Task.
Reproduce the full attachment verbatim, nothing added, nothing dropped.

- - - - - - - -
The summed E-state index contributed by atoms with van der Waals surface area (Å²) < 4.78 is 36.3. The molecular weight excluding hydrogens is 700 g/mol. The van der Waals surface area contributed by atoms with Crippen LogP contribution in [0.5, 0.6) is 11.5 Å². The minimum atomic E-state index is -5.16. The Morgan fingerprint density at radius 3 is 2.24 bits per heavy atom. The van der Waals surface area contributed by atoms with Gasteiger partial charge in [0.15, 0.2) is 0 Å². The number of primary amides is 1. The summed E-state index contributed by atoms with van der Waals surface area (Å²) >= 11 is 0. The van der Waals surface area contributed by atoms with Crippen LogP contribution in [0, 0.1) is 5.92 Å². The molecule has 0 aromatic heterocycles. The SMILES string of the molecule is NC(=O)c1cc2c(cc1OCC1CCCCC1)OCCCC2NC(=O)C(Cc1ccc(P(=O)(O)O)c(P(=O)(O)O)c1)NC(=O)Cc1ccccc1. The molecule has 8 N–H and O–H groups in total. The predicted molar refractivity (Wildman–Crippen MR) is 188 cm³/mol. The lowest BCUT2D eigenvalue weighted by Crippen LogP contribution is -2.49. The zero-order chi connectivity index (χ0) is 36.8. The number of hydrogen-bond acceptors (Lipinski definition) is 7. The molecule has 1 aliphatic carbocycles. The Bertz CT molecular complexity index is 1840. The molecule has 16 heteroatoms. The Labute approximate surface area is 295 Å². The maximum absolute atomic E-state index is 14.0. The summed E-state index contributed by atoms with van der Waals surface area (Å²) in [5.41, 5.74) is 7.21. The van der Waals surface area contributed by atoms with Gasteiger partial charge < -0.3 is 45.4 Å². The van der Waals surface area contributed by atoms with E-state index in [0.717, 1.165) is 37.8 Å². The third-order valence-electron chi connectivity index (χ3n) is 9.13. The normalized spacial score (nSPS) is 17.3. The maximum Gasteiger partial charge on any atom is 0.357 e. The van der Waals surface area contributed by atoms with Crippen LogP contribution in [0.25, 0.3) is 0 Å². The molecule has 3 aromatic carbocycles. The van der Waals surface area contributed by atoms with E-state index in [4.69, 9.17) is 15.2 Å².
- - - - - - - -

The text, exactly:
The summed E-state index contributed by atoms with van der Waals surface area (Å²) < 4.78 is 36.3. The molecular weight excluding hydrogens is 700 g/mol. The van der Waals surface area contributed by atoms with Crippen LogP contribution in [0.5, 0.6) is 11.5 Å². The minimum atomic E-state index is -5.16. The Morgan fingerprint density at radius 3 is 2.24 bits per heavy atom. The van der Waals surface area contributed by atoms with Gasteiger partial charge in [0.15, 0.2) is 0 Å². The number of primary amides is 1. The summed E-state index contributed by atoms with van der Waals surface area (Å²) >= 11 is 0. The van der Waals surface area contributed by atoms with Crippen LogP contribution in [0, 0.1) is 5.92 Å². The molecule has 0 aromatic heterocycles. The SMILES string of the molecule is NC(=O)c1cc2c(cc1OCC1CCCCC1)OCCCC2NC(=O)C(Cc1ccc(P(=O)(O)O)c(P(=O)(O)O)c1)NC(=O)Cc1ccccc1. The molecule has 8 N–H and O–H groups in total. The predicted molar refractivity (Wildman–Crippen MR) is 188 cm³/mol. The lowest BCUT2D eigenvalue weighted by Crippen LogP contribution is -2.49. The zero-order chi connectivity index (χ0) is 36.8. The number of hydrogen-bond acceptors (Lipinski definition) is 7. The molecule has 1 aliphatic carbocycles. The Bertz CT molecular complexity index is 1840. The molecule has 16 heteroatoms. The Labute approximate surface area is 295 Å². The maximum absolute atomic E-state index is 14.0. The summed E-state index contributed by atoms with van der Waals surface area (Å²) in [5.41, 5.74) is 7.21. The van der Waals surface area contributed by atoms with Gasteiger partial charge < -0.3 is 45.4 Å². The van der Waals surface area contributed by atoms with E-state index in [0.717, 1.165) is 37.8 Å². The third-order valence-electron chi connectivity index (χ3n) is 9.13. The normalized spacial score (nSPS) is 17.3. The maximum Gasteiger partial charge on any atom is 0.357 e. The van der Waals surface area contributed by atoms with Crippen LogP contribution in [0.25, 0.3) is 0 Å². The molecule has 3 aromatic carbocycles. The van der Waals surface area contributed by atoms with E-state index in [4.69, 9.17) is 15.2 Å².